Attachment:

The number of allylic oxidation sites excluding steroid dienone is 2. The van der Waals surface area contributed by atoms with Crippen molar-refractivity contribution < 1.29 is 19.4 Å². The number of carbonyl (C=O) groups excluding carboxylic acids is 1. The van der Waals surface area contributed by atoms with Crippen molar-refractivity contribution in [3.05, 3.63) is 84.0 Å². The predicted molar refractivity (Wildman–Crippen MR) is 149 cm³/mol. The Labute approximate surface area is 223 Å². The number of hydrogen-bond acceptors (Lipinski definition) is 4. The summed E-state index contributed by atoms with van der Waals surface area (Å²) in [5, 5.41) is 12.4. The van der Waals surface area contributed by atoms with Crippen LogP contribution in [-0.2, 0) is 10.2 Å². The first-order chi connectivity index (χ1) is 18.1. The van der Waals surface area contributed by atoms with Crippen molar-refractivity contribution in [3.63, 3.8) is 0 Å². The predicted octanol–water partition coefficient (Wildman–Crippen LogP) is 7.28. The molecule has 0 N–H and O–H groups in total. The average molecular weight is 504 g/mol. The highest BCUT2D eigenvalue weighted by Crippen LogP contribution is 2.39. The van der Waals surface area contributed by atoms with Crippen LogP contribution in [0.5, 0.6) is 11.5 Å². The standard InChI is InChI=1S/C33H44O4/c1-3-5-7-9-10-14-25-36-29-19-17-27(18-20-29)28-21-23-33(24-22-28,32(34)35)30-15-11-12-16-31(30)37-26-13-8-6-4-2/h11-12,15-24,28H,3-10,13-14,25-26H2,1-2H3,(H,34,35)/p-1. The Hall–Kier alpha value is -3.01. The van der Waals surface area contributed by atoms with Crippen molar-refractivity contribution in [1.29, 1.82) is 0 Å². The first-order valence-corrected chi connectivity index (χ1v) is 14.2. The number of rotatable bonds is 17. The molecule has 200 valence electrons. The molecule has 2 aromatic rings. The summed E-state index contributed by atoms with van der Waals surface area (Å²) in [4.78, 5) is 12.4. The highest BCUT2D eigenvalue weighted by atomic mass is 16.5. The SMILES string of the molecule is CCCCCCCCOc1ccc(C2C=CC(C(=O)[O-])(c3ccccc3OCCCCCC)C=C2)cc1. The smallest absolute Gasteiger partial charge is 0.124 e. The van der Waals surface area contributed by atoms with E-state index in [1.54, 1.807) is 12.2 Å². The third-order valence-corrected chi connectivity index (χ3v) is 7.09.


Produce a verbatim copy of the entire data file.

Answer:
The number of allylic oxidation sites excluding steroid dienone is 2. The van der Waals surface area contributed by atoms with Crippen molar-refractivity contribution < 1.29 is 19.4 Å². The number of carbonyl (C=O) groups excluding carboxylic acids is 1. The van der Waals surface area contributed by atoms with Crippen molar-refractivity contribution in [3.05, 3.63) is 84.0 Å². The predicted molar refractivity (Wildman–Crippen MR) is 149 cm³/mol. The Labute approximate surface area is 223 Å². The number of hydrogen-bond acceptors (Lipinski definition) is 4. The summed E-state index contributed by atoms with van der Waals surface area (Å²) in [5, 5.41) is 12.4. The van der Waals surface area contributed by atoms with Crippen LogP contribution in [-0.2, 0) is 10.2 Å². The first-order chi connectivity index (χ1) is 18.1. The van der Waals surface area contributed by atoms with Crippen molar-refractivity contribution in [3.63, 3.8) is 0 Å². The predicted octanol–water partition coefficient (Wildman–Crippen LogP) is 7.28. The molecule has 0 N–H and O–H groups in total. The average molecular weight is 504 g/mol. The highest BCUT2D eigenvalue weighted by Crippen LogP contribution is 2.39. The van der Waals surface area contributed by atoms with Crippen LogP contribution in [0.5, 0.6) is 11.5 Å². The standard InChI is InChI=1S/C33H44O4/c1-3-5-7-9-10-14-25-36-29-19-17-27(18-20-29)28-21-23-33(24-22-28,32(34)35)30-15-11-12-16-31(30)37-26-13-8-6-4-2/h11-12,15-24,28H,3-10,13-14,25-26H2,1-2H3,(H,34,35)/p-1. The Hall–Kier alpha value is -3.01. The van der Waals surface area contributed by atoms with Crippen molar-refractivity contribution in [1.29, 1.82) is 0 Å². The first-order valence-corrected chi connectivity index (χ1v) is 14.2. The number of rotatable bonds is 17. The molecule has 200 valence electrons. The molecule has 2 aromatic rings. The summed E-state index contributed by atoms with van der Waals surface area (Å²) in [4.78, 5) is 12.4. The highest BCUT2D eigenvalue weighted by atomic mass is 16.5. The SMILES string of the molecule is CCCCCCCCOc1ccc(C2C=CC(C(=O)[O-])(c3ccccc3OCCCCCC)C=C2)cc1. The smallest absolute Gasteiger partial charge is 0.124 e. The van der Waals surface area contributed by atoms with E-state index in [1.54, 1.807) is 12.2 Å². The third-order valence-corrected chi connectivity index (χ3v) is 7.09.